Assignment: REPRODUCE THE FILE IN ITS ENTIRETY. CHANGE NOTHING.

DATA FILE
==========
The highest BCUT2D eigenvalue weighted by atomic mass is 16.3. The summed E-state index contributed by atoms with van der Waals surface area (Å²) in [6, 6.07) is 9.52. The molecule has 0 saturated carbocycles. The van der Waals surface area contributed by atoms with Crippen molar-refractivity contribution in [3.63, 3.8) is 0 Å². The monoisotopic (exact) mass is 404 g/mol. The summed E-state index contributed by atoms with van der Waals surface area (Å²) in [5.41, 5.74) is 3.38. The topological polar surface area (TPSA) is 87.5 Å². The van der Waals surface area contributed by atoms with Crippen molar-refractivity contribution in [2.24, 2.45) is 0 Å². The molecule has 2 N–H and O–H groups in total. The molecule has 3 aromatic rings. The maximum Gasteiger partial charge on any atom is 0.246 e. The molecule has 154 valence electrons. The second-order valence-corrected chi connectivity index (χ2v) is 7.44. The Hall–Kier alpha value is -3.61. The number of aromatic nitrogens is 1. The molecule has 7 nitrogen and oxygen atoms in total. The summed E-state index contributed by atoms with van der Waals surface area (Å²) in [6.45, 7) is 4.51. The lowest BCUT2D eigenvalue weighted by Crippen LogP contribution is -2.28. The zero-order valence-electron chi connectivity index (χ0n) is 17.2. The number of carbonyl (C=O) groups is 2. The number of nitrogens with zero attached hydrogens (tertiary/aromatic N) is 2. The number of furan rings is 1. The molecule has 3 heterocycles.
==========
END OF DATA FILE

The highest BCUT2D eigenvalue weighted by atomic mass is 16.3. The summed E-state index contributed by atoms with van der Waals surface area (Å²) in [6, 6.07) is 9.52. The molecule has 0 saturated carbocycles. The van der Waals surface area contributed by atoms with Crippen molar-refractivity contribution in [3.63, 3.8) is 0 Å². The monoisotopic (exact) mass is 404 g/mol. The summed E-state index contributed by atoms with van der Waals surface area (Å²) in [5.41, 5.74) is 3.38. The topological polar surface area (TPSA) is 87.5 Å². The van der Waals surface area contributed by atoms with Crippen molar-refractivity contribution in [2.24, 2.45) is 0 Å². The molecule has 2 N–H and O–H groups in total. The molecule has 3 aromatic rings. The maximum Gasteiger partial charge on any atom is 0.246 e. The molecule has 154 valence electrons. The second-order valence-corrected chi connectivity index (χ2v) is 7.44. The Hall–Kier alpha value is -3.61. The number of aromatic nitrogens is 1. The molecule has 7 nitrogen and oxygen atoms in total. The summed E-state index contributed by atoms with van der Waals surface area (Å²) in [6.45, 7) is 4.51. The lowest BCUT2D eigenvalue weighted by Crippen LogP contribution is -2.28. The zero-order valence-electron chi connectivity index (χ0n) is 17.2. The number of carbonyl (C=O) groups is 2. The number of nitrogens with zero attached hydrogens (tertiary/aromatic N) is 2. The number of furan rings is 1. The molecule has 3 heterocycles.